So­lar firm weath­ers storm with sound prin­ci­ples

China Daily (Hong Kong) - - BUSINESS COMPANIES - By ZHENG YANGPENG zhengyang­peng@ chi­nadaily.com.cn

There is a kind of com­pany that will never be the rock star of an in­dus­try. Un­like the lu­mi­nar­ies that rise and fall pre­cip­i­tously, these quiet for­tunes start from hum­ble be­gin­nings and progress s l owl y and steadily. Rarely do they make head­lines, but they are able to dodge risks and sur­vive the worst crises.

Changzhou- based Trina So­lar Ltd is one such com­pany.

Among the four big­gest pho­to­voltaic prod­uct man­u­fac­tur­ers, Trina, along with the rest of the PV in­dus­try in China, is on a road to re­cov­ery: In the third quar­ter, the com­pany saw its first net profit in sev­eral years.

Af­ter a two-year cold spell caused by over­ca­pac­ity and a trade war with the EU and US, global de­mand in the in­dus­try is ris­ing once more.

As for Trina, its pro­duc­tion lines are run­ning at full speed. In fact, so many or­ders have come in that it has had to out­source some busi­ness to other man­u­fac­tur­ers, ac­cord­ing to the com­pany’s ex­ec­u­tives.

This is in stark con­trast with a year ago, when so­lar panel prices plunged, and vir­tu­ally ev­ery PV com­pany suf­fered huge losses.

Wuxi Sun­tech Power Co, once the shin­ing star of China’s PV sec­tor, ex­panded ag­gres­sively be­fore the bot­tom fell out, then failed to cover its debts and had to en­ter into bank­ruptcy pro­ceed­ings this March.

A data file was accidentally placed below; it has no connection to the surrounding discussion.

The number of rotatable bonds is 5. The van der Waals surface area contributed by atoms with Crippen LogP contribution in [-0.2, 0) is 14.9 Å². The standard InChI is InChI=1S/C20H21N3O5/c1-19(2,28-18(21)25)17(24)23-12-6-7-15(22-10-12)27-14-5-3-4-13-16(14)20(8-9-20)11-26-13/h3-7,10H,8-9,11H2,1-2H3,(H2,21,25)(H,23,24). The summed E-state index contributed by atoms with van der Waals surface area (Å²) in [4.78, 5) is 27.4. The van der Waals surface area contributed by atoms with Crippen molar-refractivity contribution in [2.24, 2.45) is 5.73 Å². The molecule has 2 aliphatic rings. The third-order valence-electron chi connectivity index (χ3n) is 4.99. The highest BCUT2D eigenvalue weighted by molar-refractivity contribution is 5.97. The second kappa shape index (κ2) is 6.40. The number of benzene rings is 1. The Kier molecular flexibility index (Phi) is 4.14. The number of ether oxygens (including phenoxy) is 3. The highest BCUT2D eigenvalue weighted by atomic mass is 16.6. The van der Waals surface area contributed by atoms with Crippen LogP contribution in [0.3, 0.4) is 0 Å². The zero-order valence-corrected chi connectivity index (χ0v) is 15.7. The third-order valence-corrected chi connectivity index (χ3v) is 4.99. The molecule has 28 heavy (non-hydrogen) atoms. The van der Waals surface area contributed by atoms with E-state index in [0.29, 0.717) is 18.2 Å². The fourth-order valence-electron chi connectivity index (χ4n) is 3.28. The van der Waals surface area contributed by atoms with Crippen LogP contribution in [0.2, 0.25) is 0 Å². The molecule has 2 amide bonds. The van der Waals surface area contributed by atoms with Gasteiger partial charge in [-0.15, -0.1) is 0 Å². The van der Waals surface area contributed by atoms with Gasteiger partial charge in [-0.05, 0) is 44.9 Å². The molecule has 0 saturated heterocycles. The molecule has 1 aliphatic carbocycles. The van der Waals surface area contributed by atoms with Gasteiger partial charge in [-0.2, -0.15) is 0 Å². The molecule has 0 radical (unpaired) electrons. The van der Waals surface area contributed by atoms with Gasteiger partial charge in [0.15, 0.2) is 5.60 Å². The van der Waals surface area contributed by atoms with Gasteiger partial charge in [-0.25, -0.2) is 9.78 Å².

Other man­u­fac­tur­ers faced sim­i­lar tra­jec­to­ries: The tide rose, promis­ing cease­less growth, en­thu­si­as­tic in­vestors and lo­cal gov­ern­ments with money to spend it was hard to re­sist the temp­ta­tion of adding in­vest­ment. Then came the 2008 fi­nan­cial cri­sis, and ev­ery­thing changed. Over­ca­pac­ity and bad debts be­came by­words of the in­dus­try.

When the tide ebbs, it is time to see who is swim­ming naked on the beach.

“The prob­lem with China’s PV in­dus­try is that few com­pa­nies have core com­pet­i­tive­ness, which is what keeps you from be­ing copied by other peo­ple,” said Steven White, as­so­ci­ate pro­fes­sor at Depart­ment of In­no­va­tion, En­trepreneur­ship and Strat­egy of Ts­inghua Univer­sity.

“Over­ca­pac­ity oc­curs when too many peo­ple are mak­ing the same thing,” White said. “But dur­ing the boom, com­pa­nies were tempted to ex­pand their ca­pac­ity.”

Trina was among the few that re­sisted that temp­ta­tion.

Gao Ji­fan, Trina’s CEO, told China Daily that at the end of 2007, board mem­bers of the com­pany, some from the US, sensed a loom­ing cri­sis as mort­gage gi­ants Fan­nie Mae and Fred­die Mac be­gan melt­ing down. They felt that the econ­omy could dip soon and that in­vest­ment should be par­tic­u­larly cau­tious.

As a re­sult, a $ 1 bil­lion polysil­i­con project in Shang­hai was can­celed even while many other PV firms were

The prob­lem with China’s PV in­dus­try is that few com­pa­nies have core com­pet­i­tive­ness, which is what keeps you from be­ing copied by other peo­ple.” STEVEN WHITE AS­SO­CI­ATE PRO­FES­SOR AT DEPART­MENT OF IN­NO­VA­TION, EN­TREPRENEUR­SHIP AND STRAT­EGY OF TS­INGHUA UNIVER­SITY

com­pet­ing to in­vest heav­ily in sim­i­lar projects.

Gao at­trib­uted Trina’s cau­tion to the com­pany’s in­her­ent man­age­ment cul­ture.